In its final episode, Marvel’s WandaVision lived up to director Matt Shakman’s warning that none of our fan theories would matter in the end. All of our rabid speculation, conspiratorial dot-connecting, and over-obsessive sleuthing held the same effect as bullets bouncing off Hulk. But do not despair. WandaVision, nor any TV series, is constructed to live up to the very specific idea fans build up in their heads. That doesn’t show up doesn’t mean the past nine weeks of communal monoculture viewing and conversation are wiped away like the memories of Westview citizens. We’ve more than enjoyed the ride and Marvel has proven that Disney+ is a platform ripe with opportunities for the MCU.
But, in all fairness, that doesn’t mean WandaVision necessarily stuck the landing. While “The Series Finale” elicited some well-earned tears with an emotional core that remained sturdy throughout the show’s run, the final episode still teetered as a generic CGI light show. Let’s dive into what worked and what didn’t.
*Spoilers follow for the series finale of WandaVision*
Wanda vs. Agatha
The climactic showdown between Agatha Harkness and Wanda was a bit of a letdown, complete with clunky dialogue that feels more like an episode of Agents of SHIELD with flashier names. It’s rushed, over-reliant on colorful energy beams and thinly sketched at times.
Agatha is a centuries-old witch with immense power and knowledge, an advantage she points out to Wanda, who has never truly understood the root nor the extent of her magical abilities. Her endgame is to absorb Wanda’s Scarlet Witch powers for herself.
(Side Note: We understand she needed to play it low key in Westview as she gathered more information on Wanda. It’s also reasonable that she didn’t come to the firm conclusion that Wanda was indeed the Scarlet Witch until recently. But if siphoning her magical gifts was the ultimate goal, it would have been far easier to do it while she was still in incognito mode rather than after she’s kidnapped Wanda’s kids and revealed her dastardly plan.)
Agatha reveals that there’s an entire chapter in the Darkhold book devoted to the Scarlet Witch, who we learn is stronger even than the Sorcerer Supreme (aka Doctor Strange). The prophecy connected to the mythical power foretells of an apocalyptic force that will destroy the world. Basically, Wanda is a ticking time bomb of destruction much like the Phoenix Force from X-Men. Agatha may have been greedily thirsting for Wanda’s power, but when our Avenger fully accepts and embodies the Scarlet Witch mantle, Agatha seems well and truly terrified. We now have our major carry-over plot point for Doctor Strange in the Multiverse of Madness.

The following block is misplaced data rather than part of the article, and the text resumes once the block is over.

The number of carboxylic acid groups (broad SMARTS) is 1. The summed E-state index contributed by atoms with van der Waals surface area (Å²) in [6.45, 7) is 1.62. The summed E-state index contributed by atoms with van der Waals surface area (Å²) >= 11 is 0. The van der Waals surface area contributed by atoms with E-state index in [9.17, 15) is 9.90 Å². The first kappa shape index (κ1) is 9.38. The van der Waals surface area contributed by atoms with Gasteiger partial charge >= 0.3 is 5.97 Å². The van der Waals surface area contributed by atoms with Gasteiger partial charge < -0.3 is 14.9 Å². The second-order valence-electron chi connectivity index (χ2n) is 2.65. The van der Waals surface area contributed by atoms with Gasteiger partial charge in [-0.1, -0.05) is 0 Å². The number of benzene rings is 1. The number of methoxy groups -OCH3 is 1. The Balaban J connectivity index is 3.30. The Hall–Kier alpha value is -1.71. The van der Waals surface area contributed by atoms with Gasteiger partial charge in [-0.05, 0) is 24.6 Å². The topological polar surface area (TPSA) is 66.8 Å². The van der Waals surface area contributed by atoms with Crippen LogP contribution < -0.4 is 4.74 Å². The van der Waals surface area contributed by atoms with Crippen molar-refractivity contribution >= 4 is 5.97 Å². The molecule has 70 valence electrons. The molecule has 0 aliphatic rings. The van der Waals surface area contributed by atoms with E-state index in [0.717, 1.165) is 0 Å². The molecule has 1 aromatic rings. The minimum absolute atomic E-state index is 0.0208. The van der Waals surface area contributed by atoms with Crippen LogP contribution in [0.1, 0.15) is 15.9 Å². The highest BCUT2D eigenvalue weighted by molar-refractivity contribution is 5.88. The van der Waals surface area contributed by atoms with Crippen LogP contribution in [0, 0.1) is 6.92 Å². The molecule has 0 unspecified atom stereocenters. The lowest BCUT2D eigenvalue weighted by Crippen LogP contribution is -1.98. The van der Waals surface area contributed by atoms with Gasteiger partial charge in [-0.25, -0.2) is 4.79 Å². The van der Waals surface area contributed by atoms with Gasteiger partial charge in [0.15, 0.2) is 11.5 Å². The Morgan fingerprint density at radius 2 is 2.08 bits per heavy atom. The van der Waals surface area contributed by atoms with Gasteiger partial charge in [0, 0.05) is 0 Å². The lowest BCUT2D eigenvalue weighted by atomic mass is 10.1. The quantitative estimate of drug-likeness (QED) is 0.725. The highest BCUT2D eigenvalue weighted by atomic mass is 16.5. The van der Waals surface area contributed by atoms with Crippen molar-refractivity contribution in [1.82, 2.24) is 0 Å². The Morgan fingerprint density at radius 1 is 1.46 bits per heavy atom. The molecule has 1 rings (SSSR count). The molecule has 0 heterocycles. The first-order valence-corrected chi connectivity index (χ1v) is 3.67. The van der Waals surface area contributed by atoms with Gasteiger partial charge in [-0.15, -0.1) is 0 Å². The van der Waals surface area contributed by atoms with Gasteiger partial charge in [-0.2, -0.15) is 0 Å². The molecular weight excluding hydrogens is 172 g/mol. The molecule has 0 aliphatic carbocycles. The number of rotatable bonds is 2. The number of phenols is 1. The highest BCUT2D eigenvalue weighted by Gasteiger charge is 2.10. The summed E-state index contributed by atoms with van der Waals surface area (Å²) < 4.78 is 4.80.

During their battle, Agatha begins to free the minds of Westview citizens from Wanda’s spell. Dottie (real name: Sarah) reveals her child has been locked away in their room throughout Wanda’s Westview vacation. Others beg for death as Wanda’s grief is poisoning them. It’s yet another dark and gut-wrenching display of the toll this illusion has played on them. Wanda is the inciting villain of the story, and for the episode to later try and reposition her actions is laughably misguided.
Though Wanda may not be a formally trained witch, her powers of perception are strong. She turns the tables on Agatha by erecting runes on the Hex walls that prevent her adversary from using her magic, just as Agatha did to her in that spooky dungeon basement. She then doles out the ultimate punishment by sentencing Agatha to live as nosy neighbor Agnes. “Okie dokie,” Kathryn Hahn’s Agnes/Agatha says as she’s trapped within herself (until, of course, Wanda needs a magic lesson sometime in the future. Hahn will likely be seen again at some point.)
All in all, it was a bit of an anticlimactic resolution. WandaVision‘s writing has been top notch all season, but resorting to prophecy to simultaneously conclude and propel your story forward feels a bit like cheating to navigate a maze. There was no parallel between the action and the emotional thrust of the series.
It’s already become clear to Westview Vision that he is not the genuine article. So when he comes across White Vision teased in last week’s post-credits scene, he realizes this must be the remnants of the true blue version. The two tussle for a bit in a solid round of fisticuffs befitting WandaVision‘s sizable budget. But it is Westview Vision who has been living with his family all this time, learning more about humanity, developing greater abstract thought while White Vision was only recently brought online. This enables him to reason with his counterpart through intellect and empathy, showcasing his development over the last nine episodes.
Throughout the show, Westview Vision has been unlocking citizens’ true subconsciousnesses in order to gain answers. This may have also been a tidbit of foreshadows as he’s able to do the same for White Vision, restoring all of his memories, in order to set him free. This means that the Vision we came to know in Age of Ultron all the way through Infinity War is indeed “alive” once more. But sorting through the messy tangle of his life, his dual deaths, and the complicated situation with Wanda is a lot to take on at once. Then White Vision flies away. That’s a plot point that will surely surface in a future MCU project as he is not seen for the rest of the episode.
Audiences were understandably thrilled and perplexed when Pietro (Quicksilver) returned in Episode 5, only to be played by Evan Peters (who portrays the character in Fox’s X-Men franchise) rather than Aaron Taylor-Johnson, who portrayed the MCU version in Age of Ultron. In the finale, Pietro is holding Monica hostage in his home. But you can’t keep a fledgling superhero down for long. Monica discovers that Fake Pietro is actually an actor named Ralph Bohner who Agatha provided a charmed necklace to give him abilities. In the end, Evan Peters’ casting was just a ruse to play with Marvel fans.